Council hears from anti-dump groups
Testimony to the council preceded, by two days, Thursday’s vote by Yamhill County commissioners to approve a zone change needed for expansion of Riverbend Landfill (see story, Page A1).
Two groups gave presentations to the council -- Stop the Dump, which opposes the expansion of Riverbend, and Community Rights, a local chapter of a statewide association that advocates on a variety of issues. Local members said they chose to focus on Yamhill County’s landfill debate first.
The council also heard a report on the city’s annual financial audit, which came back clean, and, in its role as an urban renewal agency, appointed the members of an advisory committee.
Community Rights members told the council that focusing on how to eliminate or drastically reduce the amount of solid waste sent to landfills and incinerators would create jobs, decrease pollution and eventually have a widespread impact on many different issues. A number of American cities are pursuing the goal of becoming “zero waste,” they said, and several have considerably reduced the amount of waste diverted from landfills. They cited San Francisco at 77 percent diversion, San Diego at 68 percent and Eugene at 61 percent.
The group said that most cities define “zero” waste a bit more broadly, as a 90 percent diversion rate.
Just removing food from the waste stream through composting, they said, would make a significant dent. They noted that Recology, the company handling McMinnville’s garbage service, has experience with such a project.
In San Francisco and San Mateo counties, residents are encouraged by Recology to include food scraps, and paper or cardboard food and beverage containers, in their yard waste carts for composting.
The Community Rights group’s five-year-vision for McMinnville included achieving an 81 percent waste diversion rate, and building an indoor composting facility at Greenlands to minimize odor problems. They envision solid waste still being sent to Riverbend Landfill as being compacted and sent to Coffin Butte landfill outside Corvallis.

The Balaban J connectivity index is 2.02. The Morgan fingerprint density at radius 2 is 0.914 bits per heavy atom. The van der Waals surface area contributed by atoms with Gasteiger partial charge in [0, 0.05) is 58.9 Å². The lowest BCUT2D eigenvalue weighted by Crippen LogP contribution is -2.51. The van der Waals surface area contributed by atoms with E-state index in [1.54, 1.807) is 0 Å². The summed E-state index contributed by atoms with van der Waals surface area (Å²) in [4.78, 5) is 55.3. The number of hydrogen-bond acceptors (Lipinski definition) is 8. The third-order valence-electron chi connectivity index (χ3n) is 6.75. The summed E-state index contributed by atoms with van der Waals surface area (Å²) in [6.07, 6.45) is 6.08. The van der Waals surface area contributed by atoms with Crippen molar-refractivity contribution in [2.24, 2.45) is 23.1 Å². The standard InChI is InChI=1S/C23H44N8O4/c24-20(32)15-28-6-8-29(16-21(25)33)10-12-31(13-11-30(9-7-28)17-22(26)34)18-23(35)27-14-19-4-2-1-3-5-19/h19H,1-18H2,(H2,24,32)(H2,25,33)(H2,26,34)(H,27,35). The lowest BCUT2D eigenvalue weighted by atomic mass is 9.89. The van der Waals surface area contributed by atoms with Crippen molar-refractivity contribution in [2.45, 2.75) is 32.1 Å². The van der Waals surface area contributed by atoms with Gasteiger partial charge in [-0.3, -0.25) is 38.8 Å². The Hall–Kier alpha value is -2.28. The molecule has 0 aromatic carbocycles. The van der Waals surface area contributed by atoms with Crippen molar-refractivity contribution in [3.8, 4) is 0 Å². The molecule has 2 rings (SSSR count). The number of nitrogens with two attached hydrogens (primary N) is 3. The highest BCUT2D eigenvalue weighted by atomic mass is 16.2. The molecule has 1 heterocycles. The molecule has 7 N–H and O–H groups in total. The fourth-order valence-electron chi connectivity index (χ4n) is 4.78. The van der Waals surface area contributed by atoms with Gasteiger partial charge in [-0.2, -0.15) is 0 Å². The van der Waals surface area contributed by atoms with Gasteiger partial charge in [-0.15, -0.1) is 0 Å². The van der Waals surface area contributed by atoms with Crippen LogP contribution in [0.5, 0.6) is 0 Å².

The group also noted that Linfield College has hired former student Duncan Reid for a new position, sustainability coordinator, with work begun on a zero-waste goal. Reid said he would like to work in partnership with the city.
Group member Liz Marlia-Stein said the organization is asking the city to conduct a “waste audit,” establish a committee to oversee the project of moving toward zero waste and establish a goal of having a working plan in place by the summer.
Group member Ramsey McPhillips told the council that McMinnville could legally request a “host fee” of a $1 per ton of garbage sent to Riverbend, and urged the council to do so.
“If you wanted to hire a consultant” to pursue the zero waste goal, McPhillips told the council, “here’s your funding mechanism.”
Transfer station discussed
If Riverbend Landfill were to close, the group said, the community would need a local garbage transfer station, most likely established by Recology.
One councilor asked whether a garbage transfer station would cause odor problems. Stop the Dump member Brian Doyle said he doesn’t believe it would, noting that he has not heard of odor problems with the Newberg transfer station, run by Waste Management.
“At the landfill, the problem is that the garbage is sitting there rotting,” he said, rather than immediately being sorted and shipped out.